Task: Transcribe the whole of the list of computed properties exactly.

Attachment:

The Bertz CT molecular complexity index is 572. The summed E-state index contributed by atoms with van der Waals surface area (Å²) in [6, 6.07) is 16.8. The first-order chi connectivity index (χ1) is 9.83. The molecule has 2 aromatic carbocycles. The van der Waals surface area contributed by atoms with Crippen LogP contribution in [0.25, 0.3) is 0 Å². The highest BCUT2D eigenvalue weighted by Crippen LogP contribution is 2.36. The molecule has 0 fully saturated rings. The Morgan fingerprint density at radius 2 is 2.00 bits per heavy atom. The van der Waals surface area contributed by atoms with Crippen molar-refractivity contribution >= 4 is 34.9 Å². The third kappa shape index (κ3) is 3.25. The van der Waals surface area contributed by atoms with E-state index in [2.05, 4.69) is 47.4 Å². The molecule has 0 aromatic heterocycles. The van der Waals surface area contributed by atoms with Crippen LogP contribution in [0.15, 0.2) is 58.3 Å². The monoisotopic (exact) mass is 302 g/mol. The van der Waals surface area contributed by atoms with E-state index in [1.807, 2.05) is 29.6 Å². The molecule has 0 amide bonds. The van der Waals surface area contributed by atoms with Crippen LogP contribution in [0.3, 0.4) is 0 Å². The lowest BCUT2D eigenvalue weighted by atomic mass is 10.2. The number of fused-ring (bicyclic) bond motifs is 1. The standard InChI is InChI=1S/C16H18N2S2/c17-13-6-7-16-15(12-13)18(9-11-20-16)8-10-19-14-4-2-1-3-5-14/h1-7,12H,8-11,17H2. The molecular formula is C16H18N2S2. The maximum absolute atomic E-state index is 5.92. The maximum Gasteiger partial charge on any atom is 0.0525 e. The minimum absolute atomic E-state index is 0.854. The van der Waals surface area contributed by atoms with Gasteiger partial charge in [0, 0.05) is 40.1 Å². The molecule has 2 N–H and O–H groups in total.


The Bertz CT molecular complexity index is 572. The summed E-state index contributed by atoms with van der Waals surface area (Å²) in [6, 6.07) is 16.8. The first-order chi connectivity index (χ1) is 9.83. The molecule has 2 aromatic carbocycles. The van der Waals surface area contributed by atoms with Crippen LogP contribution in [0.25, 0.3) is 0 Å². The highest BCUT2D eigenvalue weighted by Crippen LogP contribution is 2.36. The molecule has 0 fully saturated rings. The Morgan fingerprint density at radius 2 is 2.00 bits per heavy atom. The van der Waals surface area contributed by atoms with Crippen molar-refractivity contribution >= 4 is 34.9 Å². The third kappa shape index (κ3) is 3.25. The van der Waals surface area contributed by atoms with E-state index in [2.05, 4.69) is 47.4 Å². The molecule has 0 aromatic heterocycles. The van der Waals surface area contributed by atoms with Crippen LogP contribution in [0.15, 0.2) is 58.3 Å². The monoisotopic (exact) mass is 302 g/mol. The van der Waals surface area contributed by atoms with E-state index in [1.807, 2.05) is 29.6 Å². The molecule has 0 amide bonds. The van der Waals surface area contributed by atoms with Crippen LogP contribution in [0.3, 0.4) is 0 Å². The lowest BCUT2D eigenvalue weighted by atomic mass is 10.2. The number of fused-ring (bicyclic) bond motifs is 1. The standard InChI is InChI=1S/C16H18N2S2/c17-13-6-7-16-15(12-13)18(9-11-20-16)8-10-19-14-4-2-1-3-5-14/h1-7,12H,8-11,17H2. The molecular formula is C16H18N2S2. The maximum absolute atomic E-state index is 5.92. The maximum Gasteiger partial charge on any atom is 0.0525 e. The minimum absolute atomic E-state index is 0.854. The van der Waals surface area contributed by atoms with Gasteiger partial charge in [0, 0.05) is 40.1 Å². The molecule has 2 N–H and O–H groups in total.